The release of the rules, which regulate broadband Internet service as a public utility, had been eagerly anticipated by advocates and lawmakers, as well as broadband and technology companies.
WASHINGTON — The Federal Communications Commission on Thursday released extensive details of how it would regulate broadband Internet providers as a public utility, producing official wording that almost certainly sets the stage for extended legal fights.
The release of the rules had been eagerly anticipated by advocates and lawmakers, as well as broadband and technology companies, since the agency approved new rules for Internet service two weeks ago. The details came in a 313-page document that included the new rules and the legal justifications for them.
The rules revealed how the strict laws would be modified for Internet providers, exempting the companies from the sort of price controls typically applied to utilities, for example. But the full text of the new order also raised uncertainties about broad and subjective regulation. One catchall provision, requiring “just and reasonable” conduct, allows the FCC to decide what is acceptable on a case-by-case basis.
Opponents of the rules, including many of the leading Internet providers, spent Thursday poring over the document. It was not known who would file the first legal challenges, or exactly what legal arguments would be made. Many experts, though, said the document included plenty of opportunity for different interpretations.
Most Read Stories
- Seattle hits record high for income inequality, now rivals San Francisco
- Anthony Bourdain brought 'Parts Unknown' to Seattle — here's where he ate
- A Washington county that went for Trump is shaken as immigrant neighbors start disappearing VIEW
- Seattle’s crazy restaurant boom | PNW Magazine VIEW
- Seattle-Dublin nonstop flights to begin in May 2018
The “just and reasonable” provision, said Roger Entner, the lead analyst at Recon Analytics in Boston, “can be stretched like chewing gum.” He suggested it would inspire a flood of proactive, permission-seeking petitions from businesses large and small.
Entner pointed to mobile-messaging companies like Snapchat or WhatsApp that may be transmitting voice or video and seeking money from investors who want legal assurances before signing checks. “Before acting, you need to know: Is this kosher with the FCC?”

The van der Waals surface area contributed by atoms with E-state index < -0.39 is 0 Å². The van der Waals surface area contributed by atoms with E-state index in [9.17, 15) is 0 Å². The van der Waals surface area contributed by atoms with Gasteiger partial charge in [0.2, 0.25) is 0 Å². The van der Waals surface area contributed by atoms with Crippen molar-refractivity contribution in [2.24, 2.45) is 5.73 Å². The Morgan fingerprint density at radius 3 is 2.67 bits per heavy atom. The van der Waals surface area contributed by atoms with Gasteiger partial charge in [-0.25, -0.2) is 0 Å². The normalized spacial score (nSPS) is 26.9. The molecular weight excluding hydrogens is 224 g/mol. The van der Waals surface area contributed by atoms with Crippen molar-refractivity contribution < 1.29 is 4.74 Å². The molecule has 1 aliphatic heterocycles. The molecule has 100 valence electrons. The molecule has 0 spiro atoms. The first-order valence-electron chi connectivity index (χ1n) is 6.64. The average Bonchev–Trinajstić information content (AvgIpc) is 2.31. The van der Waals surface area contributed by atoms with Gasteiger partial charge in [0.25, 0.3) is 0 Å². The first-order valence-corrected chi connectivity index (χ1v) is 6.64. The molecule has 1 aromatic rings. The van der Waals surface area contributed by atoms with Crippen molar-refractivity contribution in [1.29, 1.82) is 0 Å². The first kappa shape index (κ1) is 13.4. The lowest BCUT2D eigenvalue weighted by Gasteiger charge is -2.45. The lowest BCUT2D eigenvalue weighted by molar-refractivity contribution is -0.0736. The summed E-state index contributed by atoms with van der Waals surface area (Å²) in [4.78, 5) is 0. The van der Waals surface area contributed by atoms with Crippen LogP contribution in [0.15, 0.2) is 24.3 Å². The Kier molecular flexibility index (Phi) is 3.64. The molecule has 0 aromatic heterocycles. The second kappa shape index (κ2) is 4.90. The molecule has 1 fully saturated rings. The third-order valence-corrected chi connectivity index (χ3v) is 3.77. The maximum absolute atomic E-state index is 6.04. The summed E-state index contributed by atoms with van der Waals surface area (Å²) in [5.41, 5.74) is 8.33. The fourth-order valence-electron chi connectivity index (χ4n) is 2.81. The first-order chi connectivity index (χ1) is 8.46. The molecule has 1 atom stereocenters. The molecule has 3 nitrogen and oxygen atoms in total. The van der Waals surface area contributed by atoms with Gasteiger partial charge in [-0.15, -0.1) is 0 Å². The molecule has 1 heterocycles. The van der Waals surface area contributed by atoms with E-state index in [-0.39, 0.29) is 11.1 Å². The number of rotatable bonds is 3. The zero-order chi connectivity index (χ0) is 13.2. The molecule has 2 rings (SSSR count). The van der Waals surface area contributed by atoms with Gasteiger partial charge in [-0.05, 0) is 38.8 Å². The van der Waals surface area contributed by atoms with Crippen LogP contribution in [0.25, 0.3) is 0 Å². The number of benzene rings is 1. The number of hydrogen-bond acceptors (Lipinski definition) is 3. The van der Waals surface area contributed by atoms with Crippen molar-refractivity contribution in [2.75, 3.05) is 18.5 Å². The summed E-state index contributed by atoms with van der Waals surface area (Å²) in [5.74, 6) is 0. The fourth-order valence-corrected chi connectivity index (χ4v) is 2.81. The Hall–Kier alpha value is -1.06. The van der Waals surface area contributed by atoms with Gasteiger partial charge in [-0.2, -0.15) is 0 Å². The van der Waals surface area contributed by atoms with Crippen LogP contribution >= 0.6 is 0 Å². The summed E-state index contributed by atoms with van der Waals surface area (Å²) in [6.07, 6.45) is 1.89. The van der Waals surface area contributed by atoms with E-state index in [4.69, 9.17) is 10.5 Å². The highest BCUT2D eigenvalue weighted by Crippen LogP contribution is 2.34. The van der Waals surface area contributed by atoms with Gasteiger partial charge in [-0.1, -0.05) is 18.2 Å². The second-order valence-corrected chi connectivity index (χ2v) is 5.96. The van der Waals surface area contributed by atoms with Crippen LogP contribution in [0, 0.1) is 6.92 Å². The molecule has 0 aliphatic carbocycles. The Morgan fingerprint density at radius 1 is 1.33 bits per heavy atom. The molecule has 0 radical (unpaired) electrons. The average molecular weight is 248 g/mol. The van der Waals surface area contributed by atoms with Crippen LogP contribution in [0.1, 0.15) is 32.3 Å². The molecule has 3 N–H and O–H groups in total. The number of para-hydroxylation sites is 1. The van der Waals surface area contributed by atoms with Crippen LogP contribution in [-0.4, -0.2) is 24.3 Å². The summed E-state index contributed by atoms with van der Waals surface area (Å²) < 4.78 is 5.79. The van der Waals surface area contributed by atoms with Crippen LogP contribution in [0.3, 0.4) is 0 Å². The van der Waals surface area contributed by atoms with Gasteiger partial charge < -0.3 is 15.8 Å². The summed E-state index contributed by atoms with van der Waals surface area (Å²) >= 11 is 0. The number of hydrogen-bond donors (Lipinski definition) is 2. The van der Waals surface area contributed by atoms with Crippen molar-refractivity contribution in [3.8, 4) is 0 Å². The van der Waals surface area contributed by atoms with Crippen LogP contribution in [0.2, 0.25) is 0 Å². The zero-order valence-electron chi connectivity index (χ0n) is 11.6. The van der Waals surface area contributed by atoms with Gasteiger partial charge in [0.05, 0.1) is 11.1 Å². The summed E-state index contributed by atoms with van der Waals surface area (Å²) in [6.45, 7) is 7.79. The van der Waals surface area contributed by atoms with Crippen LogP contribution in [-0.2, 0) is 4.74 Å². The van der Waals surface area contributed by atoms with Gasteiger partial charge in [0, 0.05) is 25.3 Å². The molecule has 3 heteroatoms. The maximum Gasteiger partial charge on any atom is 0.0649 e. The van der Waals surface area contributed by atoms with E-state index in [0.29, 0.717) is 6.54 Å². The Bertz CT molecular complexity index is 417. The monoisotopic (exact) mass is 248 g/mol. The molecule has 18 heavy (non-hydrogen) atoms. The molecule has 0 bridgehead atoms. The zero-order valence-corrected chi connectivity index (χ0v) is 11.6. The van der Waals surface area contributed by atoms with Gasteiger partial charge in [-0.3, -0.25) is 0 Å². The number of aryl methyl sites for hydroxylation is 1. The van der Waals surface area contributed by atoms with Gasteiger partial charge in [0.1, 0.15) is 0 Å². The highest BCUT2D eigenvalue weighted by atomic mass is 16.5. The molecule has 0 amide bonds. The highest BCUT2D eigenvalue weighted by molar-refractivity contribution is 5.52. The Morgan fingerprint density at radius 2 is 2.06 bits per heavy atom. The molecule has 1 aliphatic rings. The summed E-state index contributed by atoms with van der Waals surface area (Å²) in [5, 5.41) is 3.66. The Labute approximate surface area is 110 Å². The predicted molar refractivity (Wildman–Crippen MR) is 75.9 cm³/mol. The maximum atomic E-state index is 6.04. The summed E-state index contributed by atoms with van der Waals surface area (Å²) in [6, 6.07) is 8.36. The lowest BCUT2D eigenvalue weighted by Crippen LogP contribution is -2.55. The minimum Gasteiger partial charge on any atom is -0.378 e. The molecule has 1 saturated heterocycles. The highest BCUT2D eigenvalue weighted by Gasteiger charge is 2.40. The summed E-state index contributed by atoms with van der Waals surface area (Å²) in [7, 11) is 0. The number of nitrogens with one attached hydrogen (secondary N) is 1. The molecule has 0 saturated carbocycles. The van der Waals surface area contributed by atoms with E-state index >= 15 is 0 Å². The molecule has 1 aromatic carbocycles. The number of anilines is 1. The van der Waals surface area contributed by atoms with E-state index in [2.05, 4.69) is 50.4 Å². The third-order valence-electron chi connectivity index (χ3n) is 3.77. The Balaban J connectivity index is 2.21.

The debate about how to preserve the open Internet has persisted for more than a decade, and the FCC’s new rules are not its first attempt to protect it. But the issue picked up momentum in the last year, with President Obama taking the unusual action of publicly urging the independent agency to approve strong regulation.
The agency’s order reclassifies high-speed Internet as a telecommunications service rather than an information one, subjecting providers to regulation under Title II of the Communications Act. Its aim is to protect the open Internet, advancing principles of so-called “net neutrality” by prohibiting broadband providers from elevating one kind of content over another.
“Threats to Internet openness remain today,” the agency wrote in the document released Thursday. “The record reflects that broadband providers hold all the tools necessary to deceive consumers, degrade content or disfavor the content that they don’t like.”
Comcast and Verizon, two leading Internet service providers, declined to comment. Jim Cicconi, AT&T’s senior executive vice president for external and legislative affairs, called the order’s publication the beginning of “a period of uncertainty” that the company was confident would be resolved “by bipartisan action by Congress or a future FCC, or by the courts.”
Lawsuits will not be filed until the rules are published in The Federal Register, which could take a week or more. The rules will take effect two months after they are published.
In addition to the legal challenges, the new rules could produce tension between the FCC and the Federal Trade Commission, which has historically been charged with protecting consumers’ privacy online. The order released Thursday gives the FCC new authority to police Internet privacy issues.
Some Republican lawmakers said they were going to continue pushing legislation to limit the FCC’s authority. One bill introduced in the House last week, for example, would undo the new rules.
“If there are net-neutrality rules, it’s something to be done by Congress, not the FCC,” U.S. Rep. Marsha Blackburn, R-Tenn., who introduced the bill, said in an interview Thursday. “They’re on our turf, and we need to reclaim it.”
Blackburn said the FCC was applying Title II regulations but still picking and choosing certain companies to exempt from certain rules, like paying to prioritize traffic. The order says paid prioritization could be allowed, with approval, though it explicitly forbids companies from paying to prioritize the content of an affiliate.
“What they’re trying to do is set up a scheme whereby they can pick winners and losers,” Blackburn said.
But Tom Wheeler, the commission chairman, has expressed confidence in the agency’s ability to handle the unexpected. “We don’t know where things go next,” he said after the commission voted on the rules last month. “We have created a playing field where there are known rules, and the FCC will sit there as a referee and will throw the flag.”
Entner, the analyst, said Wheeler and advocates for strong regulation were not the only winners.
“Telecom lawyers in Washington popped the corks on the Champagne,” he said. “This will go on for a while.”